… to fall in love. At least, it takes less than a second for some of the right chemicals to flood your brain. Link
It takes a fifth-of-a-second for the euphoria-inducing chemicals to start acting on the brain when you are looking at that special someone.
That’s one of the conclusions of Stephanie Ortigue, who has co-authored a review of neuroscience research on love.
And an interesting bit about kinds of love:
One common distinction is between passionate love and the companionate kind, with the latter growing between couples over time.
My eighth grade Spanish teacher talked to us about this, over the distinction between “being in love” and “loving” someone (I think) that also was about the difference between just falling in love with someone, and having loved someone for years.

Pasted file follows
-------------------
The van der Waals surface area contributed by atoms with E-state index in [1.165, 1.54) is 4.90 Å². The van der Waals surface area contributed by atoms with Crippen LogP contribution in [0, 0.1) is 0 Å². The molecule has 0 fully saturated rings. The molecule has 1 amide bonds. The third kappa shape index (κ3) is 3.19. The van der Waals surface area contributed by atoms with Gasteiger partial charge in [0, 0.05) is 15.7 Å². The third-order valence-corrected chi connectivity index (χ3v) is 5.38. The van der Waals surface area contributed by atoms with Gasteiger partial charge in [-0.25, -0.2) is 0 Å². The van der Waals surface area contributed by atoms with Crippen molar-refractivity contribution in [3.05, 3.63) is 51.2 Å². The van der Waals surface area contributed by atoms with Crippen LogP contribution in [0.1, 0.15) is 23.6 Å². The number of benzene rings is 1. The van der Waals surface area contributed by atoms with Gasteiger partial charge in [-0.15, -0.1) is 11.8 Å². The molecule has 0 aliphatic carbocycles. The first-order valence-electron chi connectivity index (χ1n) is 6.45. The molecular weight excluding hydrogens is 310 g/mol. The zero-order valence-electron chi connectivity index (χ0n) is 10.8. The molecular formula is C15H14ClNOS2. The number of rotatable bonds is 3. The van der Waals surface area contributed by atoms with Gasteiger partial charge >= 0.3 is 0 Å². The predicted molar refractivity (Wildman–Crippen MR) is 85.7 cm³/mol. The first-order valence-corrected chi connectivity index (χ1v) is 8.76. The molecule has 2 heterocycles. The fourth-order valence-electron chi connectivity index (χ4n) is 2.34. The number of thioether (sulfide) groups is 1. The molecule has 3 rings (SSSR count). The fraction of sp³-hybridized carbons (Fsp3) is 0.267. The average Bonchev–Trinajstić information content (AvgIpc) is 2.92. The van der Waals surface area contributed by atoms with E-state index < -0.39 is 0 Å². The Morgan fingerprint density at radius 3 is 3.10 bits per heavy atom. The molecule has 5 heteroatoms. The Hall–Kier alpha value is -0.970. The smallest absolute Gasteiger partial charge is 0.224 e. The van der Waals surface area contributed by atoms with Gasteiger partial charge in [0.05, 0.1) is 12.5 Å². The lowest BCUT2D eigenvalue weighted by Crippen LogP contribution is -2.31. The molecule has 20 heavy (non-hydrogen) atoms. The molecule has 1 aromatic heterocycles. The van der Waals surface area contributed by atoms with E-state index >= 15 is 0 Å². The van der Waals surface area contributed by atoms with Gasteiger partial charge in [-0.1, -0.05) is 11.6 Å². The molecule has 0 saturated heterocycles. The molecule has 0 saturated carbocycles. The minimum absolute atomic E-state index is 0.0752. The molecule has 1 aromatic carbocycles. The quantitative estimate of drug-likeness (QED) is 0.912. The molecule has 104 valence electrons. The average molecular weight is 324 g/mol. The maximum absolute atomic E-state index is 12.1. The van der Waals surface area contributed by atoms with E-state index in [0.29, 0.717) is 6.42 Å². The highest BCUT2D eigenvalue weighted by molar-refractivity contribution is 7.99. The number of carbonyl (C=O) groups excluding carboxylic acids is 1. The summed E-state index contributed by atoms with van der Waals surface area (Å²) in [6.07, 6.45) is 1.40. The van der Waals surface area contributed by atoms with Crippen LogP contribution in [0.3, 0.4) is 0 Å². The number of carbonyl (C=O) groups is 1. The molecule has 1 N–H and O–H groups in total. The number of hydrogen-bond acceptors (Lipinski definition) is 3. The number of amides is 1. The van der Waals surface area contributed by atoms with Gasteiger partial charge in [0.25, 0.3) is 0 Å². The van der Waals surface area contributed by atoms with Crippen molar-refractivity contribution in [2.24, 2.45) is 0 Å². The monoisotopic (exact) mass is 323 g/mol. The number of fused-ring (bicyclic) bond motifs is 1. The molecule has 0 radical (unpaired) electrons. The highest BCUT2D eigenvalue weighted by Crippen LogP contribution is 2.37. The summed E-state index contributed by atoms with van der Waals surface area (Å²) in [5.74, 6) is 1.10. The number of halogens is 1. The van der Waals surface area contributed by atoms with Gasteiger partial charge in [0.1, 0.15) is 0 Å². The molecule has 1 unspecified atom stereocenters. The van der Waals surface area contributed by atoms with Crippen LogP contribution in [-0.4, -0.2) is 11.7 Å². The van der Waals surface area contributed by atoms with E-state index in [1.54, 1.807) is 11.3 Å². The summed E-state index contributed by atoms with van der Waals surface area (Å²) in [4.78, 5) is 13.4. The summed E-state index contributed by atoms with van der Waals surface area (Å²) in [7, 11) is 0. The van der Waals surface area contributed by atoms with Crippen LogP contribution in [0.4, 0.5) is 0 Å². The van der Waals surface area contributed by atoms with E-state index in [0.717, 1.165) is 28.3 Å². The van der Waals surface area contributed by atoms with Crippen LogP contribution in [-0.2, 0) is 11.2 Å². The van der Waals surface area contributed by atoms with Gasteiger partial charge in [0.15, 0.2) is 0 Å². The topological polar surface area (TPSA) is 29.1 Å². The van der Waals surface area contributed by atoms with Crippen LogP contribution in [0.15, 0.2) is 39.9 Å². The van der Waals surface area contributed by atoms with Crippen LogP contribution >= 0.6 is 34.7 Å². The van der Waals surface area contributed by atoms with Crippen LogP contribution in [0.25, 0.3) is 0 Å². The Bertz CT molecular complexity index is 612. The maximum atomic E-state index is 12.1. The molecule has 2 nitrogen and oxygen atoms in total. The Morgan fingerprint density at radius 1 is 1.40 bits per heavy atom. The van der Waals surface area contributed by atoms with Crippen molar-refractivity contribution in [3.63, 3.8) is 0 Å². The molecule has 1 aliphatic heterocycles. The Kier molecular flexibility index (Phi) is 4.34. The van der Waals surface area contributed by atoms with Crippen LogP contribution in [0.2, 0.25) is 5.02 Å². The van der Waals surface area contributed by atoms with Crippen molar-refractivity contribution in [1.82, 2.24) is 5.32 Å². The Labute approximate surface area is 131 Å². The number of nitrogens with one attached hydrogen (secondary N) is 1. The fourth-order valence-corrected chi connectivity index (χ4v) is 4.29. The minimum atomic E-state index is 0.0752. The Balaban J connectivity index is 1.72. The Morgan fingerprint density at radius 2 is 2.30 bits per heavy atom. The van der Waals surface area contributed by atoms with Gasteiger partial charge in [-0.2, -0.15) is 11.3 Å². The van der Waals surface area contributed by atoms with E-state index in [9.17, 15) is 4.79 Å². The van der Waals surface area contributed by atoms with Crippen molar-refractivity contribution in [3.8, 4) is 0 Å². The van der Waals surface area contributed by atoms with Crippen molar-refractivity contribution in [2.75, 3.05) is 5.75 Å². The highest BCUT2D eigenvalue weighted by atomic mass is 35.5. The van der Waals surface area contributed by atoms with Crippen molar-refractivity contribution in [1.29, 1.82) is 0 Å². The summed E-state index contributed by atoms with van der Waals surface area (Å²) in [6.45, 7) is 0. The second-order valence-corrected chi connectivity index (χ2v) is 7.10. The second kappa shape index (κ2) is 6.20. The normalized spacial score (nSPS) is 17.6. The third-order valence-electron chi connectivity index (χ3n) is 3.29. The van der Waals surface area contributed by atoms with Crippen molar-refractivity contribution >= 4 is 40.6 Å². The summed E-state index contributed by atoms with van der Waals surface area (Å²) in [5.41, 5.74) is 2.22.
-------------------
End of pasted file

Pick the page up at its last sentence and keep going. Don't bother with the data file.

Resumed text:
It seems like a lot of research into human behavior confirms things that we already know, but haven’t had fully categorized, or explained, by scientific means.
Different words for love? Makes sense, there’s different kinds of love that we’ve found.
Love at first sight? It’s the chemicals in your brain.
Does confession work? Looks like it does, even a non-religious one.
It’s sort of cool that science is confirming some of our past practices. We know more than we think we do.